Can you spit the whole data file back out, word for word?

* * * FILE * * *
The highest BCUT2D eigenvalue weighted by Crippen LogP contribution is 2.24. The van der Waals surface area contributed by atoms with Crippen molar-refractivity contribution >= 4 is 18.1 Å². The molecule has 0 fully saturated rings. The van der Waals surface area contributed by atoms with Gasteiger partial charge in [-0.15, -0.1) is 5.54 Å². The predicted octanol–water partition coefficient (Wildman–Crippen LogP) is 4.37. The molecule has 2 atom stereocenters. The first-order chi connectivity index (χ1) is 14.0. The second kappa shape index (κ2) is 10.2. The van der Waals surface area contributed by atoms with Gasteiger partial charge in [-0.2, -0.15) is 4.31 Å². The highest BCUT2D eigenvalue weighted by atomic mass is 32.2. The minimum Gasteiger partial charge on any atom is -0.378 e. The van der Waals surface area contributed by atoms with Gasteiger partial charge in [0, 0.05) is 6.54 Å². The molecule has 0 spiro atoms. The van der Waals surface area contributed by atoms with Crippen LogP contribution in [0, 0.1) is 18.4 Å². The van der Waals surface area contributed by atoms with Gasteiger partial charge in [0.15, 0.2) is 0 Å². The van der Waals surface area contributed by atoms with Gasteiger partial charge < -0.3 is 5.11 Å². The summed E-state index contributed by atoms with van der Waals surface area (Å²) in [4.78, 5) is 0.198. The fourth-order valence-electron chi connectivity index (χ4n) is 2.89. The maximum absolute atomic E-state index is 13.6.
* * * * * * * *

The highest BCUT2D eigenvalue weighted by Crippen LogP contribution is 2.24. The van der Waals surface area contributed by atoms with Crippen molar-refractivity contribution >= 4 is 18.1 Å². The molecule has 0 fully saturated rings. The van der Waals surface area contributed by atoms with Gasteiger partial charge in [-0.15, -0.1) is 5.54 Å². The predicted octanol–water partition coefficient (Wildman–Crippen LogP) is 4.37. The molecule has 2 atom stereocenters. The first-order chi connectivity index (χ1) is 14.0. The second kappa shape index (κ2) is 10.2. The van der Waals surface area contributed by atoms with Gasteiger partial charge in [-0.2, -0.15) is 4.31 Å². The highest BCUT2D eigenvalue weighted by atomic mass is 32.2. The minimum Gasteiger partial charge on any atom is -0.378 e. The van der Waals surface area contributed by atoms with Gasteiger partial charge in [0, 0.05) is 6.54 Å². The molecule has 0 spiro atoms. The van der Waals surface area contributed by atoms with Crippen LogP contribution in [0, 0.1) is 18.4 Å². The van der Waals surface area contributed by atoms with Gasteiger partial charge in [0.15, 0.2) is 0 Å². The van der Waals surface area contributed by atoms with Gasteiger partial charge < -0.3 is 5.11 Å². The summed E-state index contributed by atoms with van der Waals surface area (Å²) in [4.78, 5) is 0.198. The fourth-order valence-electron chi connectivity index (χ4n) is 2.89. The maximum absolute atomic E-state index is 13.6.